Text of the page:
Well, its happening again, we are short of water. The Coyotte Gulch blog does a good job of summing up the current situation. A quick synapses: The next couple of weeks are very important to front range water plans. Plans are created and implemented locally, based upon water storage information from NCWC or Denver Water in the northern front range. Some cities have already started water management plans. Boulder is asking we don’t water lawns until May. Here is the link to more details: http://coyotegulch.wordpress.com/2013/03/21/drought-news-st-charles-mesa-water-district-on-voluntary-watering-restrictions-codrought/
Some bad news has come to fisherman over the weekend. Antero Reservior will be depleted of its water this year. The catch and keep limit was changed on Wednesday 3/20/13 from 2 fish to 8 fish with hopes to clear-out the lake of trout. The Colorado Springs Gazette has a good article: http://www.gazette.com/articles/dry-152376-reservoir-colorado.html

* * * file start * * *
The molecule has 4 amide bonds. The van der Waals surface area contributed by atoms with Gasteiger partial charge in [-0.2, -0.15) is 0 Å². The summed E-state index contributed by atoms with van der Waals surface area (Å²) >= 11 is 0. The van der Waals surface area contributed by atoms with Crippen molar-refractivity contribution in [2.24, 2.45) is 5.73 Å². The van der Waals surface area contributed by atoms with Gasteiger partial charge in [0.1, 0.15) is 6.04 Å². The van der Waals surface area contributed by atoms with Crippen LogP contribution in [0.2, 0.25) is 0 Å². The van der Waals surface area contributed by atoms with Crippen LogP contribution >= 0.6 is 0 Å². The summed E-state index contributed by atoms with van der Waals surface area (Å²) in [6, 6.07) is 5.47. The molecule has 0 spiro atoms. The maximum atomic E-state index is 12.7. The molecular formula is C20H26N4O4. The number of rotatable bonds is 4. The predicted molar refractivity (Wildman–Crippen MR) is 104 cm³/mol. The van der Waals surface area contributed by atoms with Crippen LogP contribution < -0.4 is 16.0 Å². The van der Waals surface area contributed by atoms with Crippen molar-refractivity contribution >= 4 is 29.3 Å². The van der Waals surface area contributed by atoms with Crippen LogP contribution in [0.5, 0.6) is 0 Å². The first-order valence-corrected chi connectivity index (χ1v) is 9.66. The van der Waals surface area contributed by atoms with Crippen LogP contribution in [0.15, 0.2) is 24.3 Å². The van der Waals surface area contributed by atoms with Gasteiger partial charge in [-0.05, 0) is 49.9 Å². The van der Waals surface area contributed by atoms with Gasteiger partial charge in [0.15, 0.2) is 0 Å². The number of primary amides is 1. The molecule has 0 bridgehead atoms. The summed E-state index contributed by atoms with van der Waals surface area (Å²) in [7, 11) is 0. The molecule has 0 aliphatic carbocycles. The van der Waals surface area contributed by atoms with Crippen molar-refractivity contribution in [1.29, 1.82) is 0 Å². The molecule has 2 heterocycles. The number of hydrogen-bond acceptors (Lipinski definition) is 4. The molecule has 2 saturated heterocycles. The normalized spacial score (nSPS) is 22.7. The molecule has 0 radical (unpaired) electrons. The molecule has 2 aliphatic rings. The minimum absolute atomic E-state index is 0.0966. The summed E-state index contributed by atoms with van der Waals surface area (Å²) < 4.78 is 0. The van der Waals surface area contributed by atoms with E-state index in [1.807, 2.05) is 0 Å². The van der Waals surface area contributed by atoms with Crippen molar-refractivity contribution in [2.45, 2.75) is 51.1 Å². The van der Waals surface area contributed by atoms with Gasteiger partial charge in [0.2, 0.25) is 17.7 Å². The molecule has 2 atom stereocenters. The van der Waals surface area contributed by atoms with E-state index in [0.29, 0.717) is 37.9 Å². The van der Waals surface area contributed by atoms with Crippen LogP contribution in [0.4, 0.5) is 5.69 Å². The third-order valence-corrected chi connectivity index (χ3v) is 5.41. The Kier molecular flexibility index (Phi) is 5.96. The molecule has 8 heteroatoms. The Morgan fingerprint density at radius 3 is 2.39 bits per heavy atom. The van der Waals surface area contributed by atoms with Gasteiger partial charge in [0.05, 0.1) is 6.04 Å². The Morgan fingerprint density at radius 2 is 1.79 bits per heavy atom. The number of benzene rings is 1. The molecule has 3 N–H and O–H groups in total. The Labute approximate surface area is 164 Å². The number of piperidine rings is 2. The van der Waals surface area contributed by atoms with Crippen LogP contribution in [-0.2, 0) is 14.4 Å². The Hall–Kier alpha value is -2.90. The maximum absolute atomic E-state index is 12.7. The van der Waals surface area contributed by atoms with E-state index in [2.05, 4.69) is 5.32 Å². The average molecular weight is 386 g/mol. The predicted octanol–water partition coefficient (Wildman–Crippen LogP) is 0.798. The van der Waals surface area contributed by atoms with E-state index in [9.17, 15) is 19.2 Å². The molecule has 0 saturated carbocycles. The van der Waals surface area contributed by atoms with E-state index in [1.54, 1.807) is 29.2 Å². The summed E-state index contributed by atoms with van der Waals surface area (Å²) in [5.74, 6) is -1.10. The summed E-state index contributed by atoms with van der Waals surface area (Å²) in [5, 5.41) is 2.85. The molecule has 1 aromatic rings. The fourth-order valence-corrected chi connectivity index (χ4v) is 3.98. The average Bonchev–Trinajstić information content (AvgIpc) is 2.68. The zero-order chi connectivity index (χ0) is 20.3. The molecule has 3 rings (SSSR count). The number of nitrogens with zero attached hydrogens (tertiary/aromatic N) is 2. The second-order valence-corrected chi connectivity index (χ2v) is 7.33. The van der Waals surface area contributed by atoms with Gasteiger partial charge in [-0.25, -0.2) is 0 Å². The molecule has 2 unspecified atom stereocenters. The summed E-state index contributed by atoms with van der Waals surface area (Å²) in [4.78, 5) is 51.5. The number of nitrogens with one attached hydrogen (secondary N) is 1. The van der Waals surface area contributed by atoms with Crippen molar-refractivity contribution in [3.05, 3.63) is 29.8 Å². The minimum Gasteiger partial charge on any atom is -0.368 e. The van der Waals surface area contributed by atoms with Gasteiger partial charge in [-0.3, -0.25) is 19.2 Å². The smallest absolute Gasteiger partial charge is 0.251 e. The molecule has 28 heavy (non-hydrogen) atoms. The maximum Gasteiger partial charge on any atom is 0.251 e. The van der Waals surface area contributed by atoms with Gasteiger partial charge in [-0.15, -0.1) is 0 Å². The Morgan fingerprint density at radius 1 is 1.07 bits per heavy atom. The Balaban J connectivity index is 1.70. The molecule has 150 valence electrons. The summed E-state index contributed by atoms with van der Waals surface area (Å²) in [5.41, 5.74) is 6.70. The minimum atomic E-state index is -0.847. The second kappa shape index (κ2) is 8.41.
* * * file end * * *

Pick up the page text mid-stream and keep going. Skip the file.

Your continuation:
If this tells you anything, it should be to get out early in the season while water temperatures are low and fish are healthy. I have recently fished the S Platte, the Blue River, the Big Thompson and Boulder Creek in town. Fishing has been fantastic everywhere, but be careful where you walk because the rainbows are starting to spawn. The Big Thompson is experiencing fantastic mid-day dry fly midge fishing. The Blue and S Platte continue to be technical as ussual, but fish are starting to key-in on small mayflies more than midge.
Purchasing a temperature gage is of great importance as temperatures warm, most experienced fisherman will restrain from fishing if the water temperature goes above 68 degrees. Last season the Big Thompson canyon reached temperatures up to 72 degrees, and there were too many people still fishing it. As a guide I have to put people on fish, but when water temps are high, I can always move to higher altitude areas which are normally fishing fantastic on hot days. Get out and explore!
Chad Pettrone [email protected]